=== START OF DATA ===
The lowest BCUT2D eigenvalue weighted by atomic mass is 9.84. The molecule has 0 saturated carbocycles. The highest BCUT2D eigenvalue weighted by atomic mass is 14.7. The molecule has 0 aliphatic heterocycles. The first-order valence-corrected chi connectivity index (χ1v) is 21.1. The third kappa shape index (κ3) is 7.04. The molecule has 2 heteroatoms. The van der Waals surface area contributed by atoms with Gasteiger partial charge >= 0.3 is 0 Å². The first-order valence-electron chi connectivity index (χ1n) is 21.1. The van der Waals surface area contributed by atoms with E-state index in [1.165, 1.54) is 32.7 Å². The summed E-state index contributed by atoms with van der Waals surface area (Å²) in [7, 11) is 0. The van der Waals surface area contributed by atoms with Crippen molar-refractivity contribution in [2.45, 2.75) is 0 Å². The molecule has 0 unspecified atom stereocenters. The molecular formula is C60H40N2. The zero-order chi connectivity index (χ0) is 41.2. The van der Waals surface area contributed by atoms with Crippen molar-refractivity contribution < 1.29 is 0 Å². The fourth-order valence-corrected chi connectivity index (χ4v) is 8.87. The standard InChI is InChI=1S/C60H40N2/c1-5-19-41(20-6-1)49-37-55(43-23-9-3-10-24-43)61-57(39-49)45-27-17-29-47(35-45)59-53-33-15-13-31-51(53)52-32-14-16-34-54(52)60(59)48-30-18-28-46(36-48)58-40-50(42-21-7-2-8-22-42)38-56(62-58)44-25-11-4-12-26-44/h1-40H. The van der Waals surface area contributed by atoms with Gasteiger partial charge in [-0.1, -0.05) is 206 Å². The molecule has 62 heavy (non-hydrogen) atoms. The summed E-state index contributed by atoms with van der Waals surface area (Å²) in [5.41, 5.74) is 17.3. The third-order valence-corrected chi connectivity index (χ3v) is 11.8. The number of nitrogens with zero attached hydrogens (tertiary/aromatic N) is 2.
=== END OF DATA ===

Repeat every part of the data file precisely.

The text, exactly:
The lowest BCUT2D eigenvalue weighted by atomic mass is 9.84. The molecule has 0 saturated carbocycles. The highest BCUT2D eigenvalue weighted by atomic mass is 14.7. The molecule has 0 aliphatic heterocycles. The first-order valence-corrected chi connectivity index (χ1v) is 21.1. The third kappa shape index (κ3) is 7.04. The molecule has 2 heteroatoms. The van der Waals surface area contributed by atoms with Gasteiger partial charge >= 0.3 is 0 Å². The first-order valence-electron chi connectivity index (χ1n) is 21.1. The van der Waals surface area contributed by atoms with E-state index in [1.165, 1.54) is 32.7 Å². The summed E-state index contributed by atoms with van der Waals surface area (Å²) in [7, 11) is 0. The van der Waals surface area contributed by atoms with Crippen molar-refractivity contribution in [2.45, 2.75) is 0 Å². The molecule has 0 unspecified atom stereocenters. The molecular formula is C60H40N2. The zero-order chi connectivity index (χ0) is 41.2. The van der Waals surface area contributed by atoms with Crippen molar-refractivity contribution < 1.29 is 0 Å². The fourth-order valence-corrected chi connectivity index (χ4v) is 8.87. The standard InChI is InChI=1S/C60H40N2/c1-5-19-41(20-6-1)49-37-55(43-23-9-3-10-24-43)61-57(39-49)45-27-17-29-47(35-45)59-53-33-15-13-31-51(53)52-32-14-16-34-54(52)60(59)48-30-18-28-46(36-48)58-40-50(42-21-7-2-8-22-42)38-56(62-58)44-25-11-4-12-26-44/h1-40H. The van der Waals surface area contributed by atoms with Gasteiger partial charge in [-0.1, -0.05) is 206 Å². The molecule has 62 heavy (non-hydrogen) atoms. The summed E-state index contributed by atoms with van der Waals surface area (Å²) in [5.41, 5.74) is 17.3. The third-order valence-corrected chi connectivity index (χ3v) is 11.8. The number of nitrogens with zero attached hydrogens (tertiary/aromatic N) is 2.